Director Todd Phillips has specialized in the male bonding group comedy. He strayed from the formula with Mr. Woodcock, and that film failed, whether it was his fault or not. He built his name through Road Trip and Old School and The Hangover seemed a naural fit for him. He does seem back at home, as he’s able to juggle multiple characters all having their own agenda. He’s aided by what’s easily the best produced script by Jon Lucas and Scott Moore, whose strongest competitors are Rebound, Four Christmases and Ghosts of Girlfriends Past. The detective-like work Phil, Stu and Alan must do to find their friend and ringleader is a great storytelling device, especially for use in comedy. The creative team deserves and extra bit of kudos for making the best use of an end credits sequence I’ve seen to-date. It’s very much ingrained in the story, but would be superfluous to show in the body of the film. It adds an exclamation point to the story and the viewer is duly rewarded for the additional few minutes in their seat.
It is kind of odd to have the main character – or at least the character the entire premise of the film is built around – absent for the vast majority of the film’s runtime. Obviously, that’s why Justin Bartha played the role of Doug and not someone with a bigger name. Bradley Cooper and Ed Helms play Phil and Stu respectively, and you feel them truly embody their characters. Cooper’s golden-boy tan gives Phil a hint of sliminess, while Helms typifies the zeta-male, cowering to the whim of his alpha girlfriend. Alan, on the other hand, is the manic creation of Zach Galafianakis. Go ahead and start committing that name to memory right now. You’d better be able to spell it, too. I’d seen some YouTube clips of him in the recent past and wasn’t quite set up for what I received here. Alan is someone who’s “not all there,” but he isn’t’ completely detached from the world, either. He still retains some shreds of societal values and this balance helps make him a unique character. Galafianakis is destined for a Danny McBride-esque ascent and this is the role to start it.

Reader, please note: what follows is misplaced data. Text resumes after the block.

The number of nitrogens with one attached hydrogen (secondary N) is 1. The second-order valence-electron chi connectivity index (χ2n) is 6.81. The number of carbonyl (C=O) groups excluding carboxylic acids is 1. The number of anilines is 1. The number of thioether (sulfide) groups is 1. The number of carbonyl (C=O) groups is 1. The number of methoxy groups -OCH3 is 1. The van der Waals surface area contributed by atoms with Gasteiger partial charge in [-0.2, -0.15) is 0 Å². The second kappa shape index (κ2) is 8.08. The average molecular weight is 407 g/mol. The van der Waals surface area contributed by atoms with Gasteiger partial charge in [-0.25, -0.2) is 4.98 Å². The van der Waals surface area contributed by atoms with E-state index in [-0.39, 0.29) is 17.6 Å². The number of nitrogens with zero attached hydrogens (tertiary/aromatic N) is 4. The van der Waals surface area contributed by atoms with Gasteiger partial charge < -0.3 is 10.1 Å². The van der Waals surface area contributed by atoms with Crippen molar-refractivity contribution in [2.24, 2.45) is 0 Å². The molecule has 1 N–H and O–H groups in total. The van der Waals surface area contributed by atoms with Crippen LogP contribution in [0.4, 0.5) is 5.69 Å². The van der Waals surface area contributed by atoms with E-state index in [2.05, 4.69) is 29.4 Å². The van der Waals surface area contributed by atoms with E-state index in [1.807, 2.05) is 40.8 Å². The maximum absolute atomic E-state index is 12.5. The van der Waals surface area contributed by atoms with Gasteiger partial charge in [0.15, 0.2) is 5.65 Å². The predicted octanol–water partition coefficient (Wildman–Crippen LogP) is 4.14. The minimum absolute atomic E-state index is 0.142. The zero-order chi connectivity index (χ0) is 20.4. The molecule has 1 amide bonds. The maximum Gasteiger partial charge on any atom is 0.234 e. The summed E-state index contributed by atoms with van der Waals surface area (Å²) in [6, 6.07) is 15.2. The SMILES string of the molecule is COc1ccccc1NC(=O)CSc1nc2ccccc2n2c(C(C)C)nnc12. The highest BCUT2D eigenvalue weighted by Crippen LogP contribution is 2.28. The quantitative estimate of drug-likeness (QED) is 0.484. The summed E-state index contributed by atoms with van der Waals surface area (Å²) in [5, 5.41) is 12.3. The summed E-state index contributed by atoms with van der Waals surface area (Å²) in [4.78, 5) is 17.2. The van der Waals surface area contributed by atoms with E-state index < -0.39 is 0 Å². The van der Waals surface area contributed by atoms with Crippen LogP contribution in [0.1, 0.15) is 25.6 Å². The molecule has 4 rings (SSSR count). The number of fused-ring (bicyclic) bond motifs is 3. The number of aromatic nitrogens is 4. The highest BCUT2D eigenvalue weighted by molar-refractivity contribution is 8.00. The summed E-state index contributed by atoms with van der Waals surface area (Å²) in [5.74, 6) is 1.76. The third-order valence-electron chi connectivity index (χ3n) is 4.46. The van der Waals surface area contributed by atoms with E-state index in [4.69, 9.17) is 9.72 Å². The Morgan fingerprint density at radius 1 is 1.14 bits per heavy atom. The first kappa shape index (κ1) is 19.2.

The film remains consistently funny throughout, only occasionally throwing in a joke that doesn’t hit. It takes you to some Vegas staples, like the quick-marry chapels, but brings some new twists with a Mike Tyson cameo and an Asian gang (are there any other?) led by Mr. Chow, played by Ken Jeong. This type of comedy was a complete breath of fresh air after suffering the brutal wounds of Observe and Report. It’s ultimately a lighthearted R-rated comedy that doesn’t pull any punches, but also isn’t aiming for the solar plexus. Just the funny bone. Some movies are made purely for entertainment and enjoyment purposes. On each level this film wholly satisfies its goals.
Vegas, the city, and Vegas films have been struggling as of late (can we please forget about What Happens in Vegas?), but The Hangover can be proud to enter the pantheon of respectable Vegas-set films. It has a creative and humorous script married to a director perfect for the material, and it presents us with a great new talent we should be seeing emerge in larger and larger roles in the near future. It might not be as fun as a night full of partying in Sin City, but it could be the next best thing. Gather your buddies for one last toast and prepare for The Hangover. It’s one you’ll actually enjoy having.